by Alessandra Buonanno
Publisher: arXiv 2007
Number of pages: 50
Gravitational-wave (GW) science has entered a new era. Theoretically, the last years have been characterized by numerous major advances. These lectures are envisioned to be an introductory, basic course in gravitational-wave physics.
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by Neil Lambert - King's College London
Contents: Introduction; Manifolds and Tensors; General Relativity (Derivation, Diffeomorphisms as Gauge Symmetries, Weak Field Limit, Tidal Forces, ...); The Schwarzchild Black Hole; More Black Holes; Non-asymptotically Flat Solutions.
by Arthur Stanley Eddington - Cambridge University Press
Sir Arthur Eddington here formulates mathematically his conception of the world of physics derived from the theory of relativity. The argument is developed in a form which throws light on the origin and significance of the great laws of physics.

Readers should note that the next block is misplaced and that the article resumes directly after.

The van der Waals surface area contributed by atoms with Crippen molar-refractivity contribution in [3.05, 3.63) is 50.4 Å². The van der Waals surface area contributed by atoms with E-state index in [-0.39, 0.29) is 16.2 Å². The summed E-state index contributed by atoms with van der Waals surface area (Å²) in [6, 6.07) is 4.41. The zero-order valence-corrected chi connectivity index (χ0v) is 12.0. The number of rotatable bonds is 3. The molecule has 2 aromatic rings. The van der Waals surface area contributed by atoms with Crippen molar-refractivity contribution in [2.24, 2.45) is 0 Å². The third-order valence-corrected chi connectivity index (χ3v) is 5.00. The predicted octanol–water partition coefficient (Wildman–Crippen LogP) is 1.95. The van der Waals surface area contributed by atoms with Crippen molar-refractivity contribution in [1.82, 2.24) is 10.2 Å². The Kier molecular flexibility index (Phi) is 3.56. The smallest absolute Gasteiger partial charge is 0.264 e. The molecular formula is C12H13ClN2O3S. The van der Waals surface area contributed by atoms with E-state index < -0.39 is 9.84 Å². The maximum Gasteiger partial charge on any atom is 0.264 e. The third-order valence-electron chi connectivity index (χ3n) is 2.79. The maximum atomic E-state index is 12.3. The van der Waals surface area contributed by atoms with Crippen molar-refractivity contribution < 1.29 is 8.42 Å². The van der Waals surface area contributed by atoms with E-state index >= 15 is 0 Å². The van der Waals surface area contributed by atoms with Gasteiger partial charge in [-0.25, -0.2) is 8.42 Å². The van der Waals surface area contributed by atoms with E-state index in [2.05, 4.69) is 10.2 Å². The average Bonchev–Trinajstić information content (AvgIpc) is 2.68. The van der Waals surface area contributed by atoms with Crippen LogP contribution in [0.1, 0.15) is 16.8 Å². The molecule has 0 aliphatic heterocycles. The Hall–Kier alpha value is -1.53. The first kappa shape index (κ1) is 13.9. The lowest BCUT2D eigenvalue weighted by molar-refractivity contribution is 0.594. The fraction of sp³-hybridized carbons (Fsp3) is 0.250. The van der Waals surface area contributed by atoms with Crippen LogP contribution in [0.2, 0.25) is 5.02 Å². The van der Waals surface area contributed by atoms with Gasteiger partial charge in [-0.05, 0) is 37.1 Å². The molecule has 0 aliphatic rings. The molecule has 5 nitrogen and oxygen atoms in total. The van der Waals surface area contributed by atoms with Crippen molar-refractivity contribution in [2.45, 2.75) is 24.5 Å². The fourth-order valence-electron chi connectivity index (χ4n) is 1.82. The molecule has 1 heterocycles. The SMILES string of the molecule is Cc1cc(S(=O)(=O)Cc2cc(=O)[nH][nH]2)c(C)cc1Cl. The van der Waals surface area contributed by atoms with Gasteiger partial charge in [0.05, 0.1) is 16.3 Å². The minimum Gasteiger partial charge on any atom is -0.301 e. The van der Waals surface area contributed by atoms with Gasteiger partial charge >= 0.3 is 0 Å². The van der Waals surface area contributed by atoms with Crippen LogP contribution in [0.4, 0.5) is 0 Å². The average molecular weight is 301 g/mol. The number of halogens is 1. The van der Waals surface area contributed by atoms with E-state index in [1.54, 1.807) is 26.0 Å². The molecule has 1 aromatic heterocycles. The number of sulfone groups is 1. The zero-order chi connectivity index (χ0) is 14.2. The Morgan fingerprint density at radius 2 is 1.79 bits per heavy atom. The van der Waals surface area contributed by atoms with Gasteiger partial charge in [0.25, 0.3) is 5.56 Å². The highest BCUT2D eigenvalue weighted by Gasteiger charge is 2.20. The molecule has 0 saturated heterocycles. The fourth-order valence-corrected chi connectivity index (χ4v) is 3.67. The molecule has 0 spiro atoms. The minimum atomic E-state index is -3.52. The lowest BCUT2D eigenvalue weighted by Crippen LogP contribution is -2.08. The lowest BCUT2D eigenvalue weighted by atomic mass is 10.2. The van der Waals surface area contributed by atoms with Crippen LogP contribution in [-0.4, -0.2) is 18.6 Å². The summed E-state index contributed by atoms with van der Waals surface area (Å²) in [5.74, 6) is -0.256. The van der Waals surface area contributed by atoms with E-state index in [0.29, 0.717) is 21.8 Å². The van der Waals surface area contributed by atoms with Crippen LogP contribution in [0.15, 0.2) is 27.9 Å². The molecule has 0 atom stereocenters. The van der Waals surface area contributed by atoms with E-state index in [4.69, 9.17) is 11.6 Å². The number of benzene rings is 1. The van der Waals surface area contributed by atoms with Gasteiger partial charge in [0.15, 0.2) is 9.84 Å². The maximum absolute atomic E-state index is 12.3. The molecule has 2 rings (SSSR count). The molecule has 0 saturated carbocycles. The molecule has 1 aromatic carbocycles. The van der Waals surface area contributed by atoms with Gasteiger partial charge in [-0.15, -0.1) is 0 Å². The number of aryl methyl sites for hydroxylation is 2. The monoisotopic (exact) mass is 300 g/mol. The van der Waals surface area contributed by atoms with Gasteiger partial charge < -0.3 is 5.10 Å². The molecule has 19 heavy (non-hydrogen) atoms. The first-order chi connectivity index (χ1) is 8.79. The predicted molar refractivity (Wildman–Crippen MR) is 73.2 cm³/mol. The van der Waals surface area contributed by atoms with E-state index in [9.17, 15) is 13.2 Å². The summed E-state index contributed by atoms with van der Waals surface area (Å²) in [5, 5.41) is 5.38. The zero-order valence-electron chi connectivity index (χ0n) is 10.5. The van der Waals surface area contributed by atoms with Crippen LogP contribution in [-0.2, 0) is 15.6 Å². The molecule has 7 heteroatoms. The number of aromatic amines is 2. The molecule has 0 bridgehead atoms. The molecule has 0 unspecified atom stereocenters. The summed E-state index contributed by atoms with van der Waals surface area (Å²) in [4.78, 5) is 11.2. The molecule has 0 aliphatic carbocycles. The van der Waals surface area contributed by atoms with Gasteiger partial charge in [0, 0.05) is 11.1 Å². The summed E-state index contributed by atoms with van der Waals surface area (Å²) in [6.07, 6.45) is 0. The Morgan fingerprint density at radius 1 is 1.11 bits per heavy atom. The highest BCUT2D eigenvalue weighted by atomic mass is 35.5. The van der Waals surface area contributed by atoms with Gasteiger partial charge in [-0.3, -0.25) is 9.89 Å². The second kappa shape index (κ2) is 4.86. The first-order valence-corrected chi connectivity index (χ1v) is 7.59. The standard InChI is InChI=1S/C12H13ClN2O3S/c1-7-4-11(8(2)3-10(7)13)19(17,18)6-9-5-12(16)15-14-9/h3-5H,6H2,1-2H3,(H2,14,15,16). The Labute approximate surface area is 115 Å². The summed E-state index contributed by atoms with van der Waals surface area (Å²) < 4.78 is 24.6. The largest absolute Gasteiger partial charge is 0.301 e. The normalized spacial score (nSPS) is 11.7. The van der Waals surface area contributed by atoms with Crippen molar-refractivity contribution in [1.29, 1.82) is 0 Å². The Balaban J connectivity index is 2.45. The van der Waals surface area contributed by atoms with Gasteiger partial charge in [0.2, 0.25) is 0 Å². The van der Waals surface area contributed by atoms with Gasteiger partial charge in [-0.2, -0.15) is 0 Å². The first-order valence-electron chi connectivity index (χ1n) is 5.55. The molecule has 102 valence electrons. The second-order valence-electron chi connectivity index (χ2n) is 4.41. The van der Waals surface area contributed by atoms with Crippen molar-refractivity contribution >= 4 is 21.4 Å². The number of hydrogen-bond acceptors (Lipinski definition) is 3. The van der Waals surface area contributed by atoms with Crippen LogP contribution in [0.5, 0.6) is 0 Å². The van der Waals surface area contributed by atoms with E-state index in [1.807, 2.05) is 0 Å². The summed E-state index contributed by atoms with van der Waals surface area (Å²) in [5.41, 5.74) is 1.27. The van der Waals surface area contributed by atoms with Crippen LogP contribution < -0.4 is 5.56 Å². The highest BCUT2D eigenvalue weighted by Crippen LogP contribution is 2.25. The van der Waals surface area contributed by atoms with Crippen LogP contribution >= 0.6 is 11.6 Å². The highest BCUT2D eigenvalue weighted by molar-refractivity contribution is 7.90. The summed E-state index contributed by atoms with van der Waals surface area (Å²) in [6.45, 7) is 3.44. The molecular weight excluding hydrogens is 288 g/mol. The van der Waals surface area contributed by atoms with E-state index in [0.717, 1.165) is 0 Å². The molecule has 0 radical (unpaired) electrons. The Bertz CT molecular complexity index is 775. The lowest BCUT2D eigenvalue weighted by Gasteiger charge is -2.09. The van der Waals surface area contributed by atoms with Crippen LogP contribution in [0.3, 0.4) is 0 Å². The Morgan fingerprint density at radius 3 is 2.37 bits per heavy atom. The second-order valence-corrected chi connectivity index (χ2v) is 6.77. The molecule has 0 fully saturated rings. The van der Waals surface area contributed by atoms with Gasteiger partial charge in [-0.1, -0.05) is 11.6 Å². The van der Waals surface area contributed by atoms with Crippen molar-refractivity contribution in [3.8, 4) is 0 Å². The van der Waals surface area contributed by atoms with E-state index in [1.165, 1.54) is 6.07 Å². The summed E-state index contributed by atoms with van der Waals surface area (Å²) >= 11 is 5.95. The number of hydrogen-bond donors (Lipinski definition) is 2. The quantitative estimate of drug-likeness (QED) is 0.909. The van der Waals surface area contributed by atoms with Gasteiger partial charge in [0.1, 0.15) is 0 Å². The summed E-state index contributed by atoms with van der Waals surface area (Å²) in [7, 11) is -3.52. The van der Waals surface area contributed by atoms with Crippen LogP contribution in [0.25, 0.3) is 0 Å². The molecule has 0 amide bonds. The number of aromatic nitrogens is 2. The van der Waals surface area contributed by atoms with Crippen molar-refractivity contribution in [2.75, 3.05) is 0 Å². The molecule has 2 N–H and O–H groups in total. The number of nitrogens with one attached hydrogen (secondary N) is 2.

by Robert Geroch - arXiv
All partial differential equations that describe physical phenomena in space-time can be cast into a universal quasilinear, first-order form. We describe some broad features of systems of differential equations so formulated.
by Sean M. Carroll - University of California
Lecture notes on introductory general relativity for beginning graduate students in physics. Topics include manifolds, Riemannian geometry, Einstein's equations, and three applications: gravitational radiation, black holes, and cosmology.